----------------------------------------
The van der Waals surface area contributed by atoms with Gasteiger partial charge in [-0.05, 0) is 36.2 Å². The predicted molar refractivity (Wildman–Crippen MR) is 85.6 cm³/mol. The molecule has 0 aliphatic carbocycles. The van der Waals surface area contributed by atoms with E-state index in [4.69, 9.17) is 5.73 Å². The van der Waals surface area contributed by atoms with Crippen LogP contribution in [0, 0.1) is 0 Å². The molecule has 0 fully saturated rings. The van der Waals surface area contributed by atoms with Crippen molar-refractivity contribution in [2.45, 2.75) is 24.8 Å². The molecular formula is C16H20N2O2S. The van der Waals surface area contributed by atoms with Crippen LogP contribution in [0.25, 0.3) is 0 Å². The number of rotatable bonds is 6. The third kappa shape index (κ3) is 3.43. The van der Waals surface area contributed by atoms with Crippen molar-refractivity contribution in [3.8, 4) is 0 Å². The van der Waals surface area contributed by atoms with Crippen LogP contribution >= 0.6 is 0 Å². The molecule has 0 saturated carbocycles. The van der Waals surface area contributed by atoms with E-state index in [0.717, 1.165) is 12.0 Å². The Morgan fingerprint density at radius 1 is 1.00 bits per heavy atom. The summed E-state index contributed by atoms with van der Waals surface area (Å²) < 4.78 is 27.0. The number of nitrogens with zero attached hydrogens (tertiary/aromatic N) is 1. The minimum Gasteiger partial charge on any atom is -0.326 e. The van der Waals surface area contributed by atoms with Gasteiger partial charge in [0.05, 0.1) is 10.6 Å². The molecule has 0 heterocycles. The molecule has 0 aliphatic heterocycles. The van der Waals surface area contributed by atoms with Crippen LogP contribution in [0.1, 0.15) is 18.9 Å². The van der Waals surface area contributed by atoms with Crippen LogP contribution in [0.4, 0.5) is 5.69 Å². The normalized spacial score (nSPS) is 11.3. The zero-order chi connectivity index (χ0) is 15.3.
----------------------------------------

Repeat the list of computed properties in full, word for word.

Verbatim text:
The van der Waals surface area contributed by atoms with Gasteiger partial charge in [-0.05, 0) is 36.2 Å². The predicted molar refractivity (Wildman–Crippen MR) is 85.6 cm³/mol. The molecule has 0 aliphatic carbocycles. The van der Waals surface area contributed by atoms with E-state index in [4.69, 9.17) is 5.73 Å². The van der Waals surface area contributed by atoms with Crippen LogP contribution in [0, 0.1) is 0 Å². The molecule has 0 fully saturated rings. The van der Waals surface area contributed by atoms with Crippen molar-refractivity contribution in [2.45, 2.75) is 24.8 Å². The molecular formula is C16H20N2O2S. The van der Waals surface area contributed by atoms with Crippen LogP contribution in [0.25, 0.3) is 0 Å². The number of rotatable bonds is 6. The third kappa shape index (κ3) is 3.43. The van der Waals surface area contributed by atoms with Crippen molar-refractivity contribution in [3.8, 4) is 0 Å². The van der Waals surface area contributed by atoms with Crippen LogP contribution >= 0.6 is 0 Å². The molecule has 0 saturated carbocycles. The van der Waals surface area contributed by atoms with E-state index in [0.717, 1.165) is 12.0 Å². The Morgan fingerprint density at radius 1 is 1.00 bits per heavy atom. The summed E-state index contributed by atoms with van der Waals surface area (Å²) < 4.78 is 27.0. The number of nitrogens with zero attached hydrogens (tertiary/aromatic N) is 1. The minimum Gasteiger partial charge on any atom is -0.326 e. The van der Waals surface area contributed by atoms with Gasteiger partial charge in [0.05, 0.1) is 10.6 Å². The molecule has 0 heterocycles. The molecule has 0 aliphatic heterocycles. The van der Waals surface area contributed by atoms with Crippen LogP contribution in [0.1, 0.15) is 18.9 Å². The van der Waals surface area contributed by atoms with Crippen LogP contribution in [0.4, 0.5) is 5.69 Å². The normalized spacial score (nSPS) is 11.3. The zero-order chi connectivity index (χ0) is 15.3.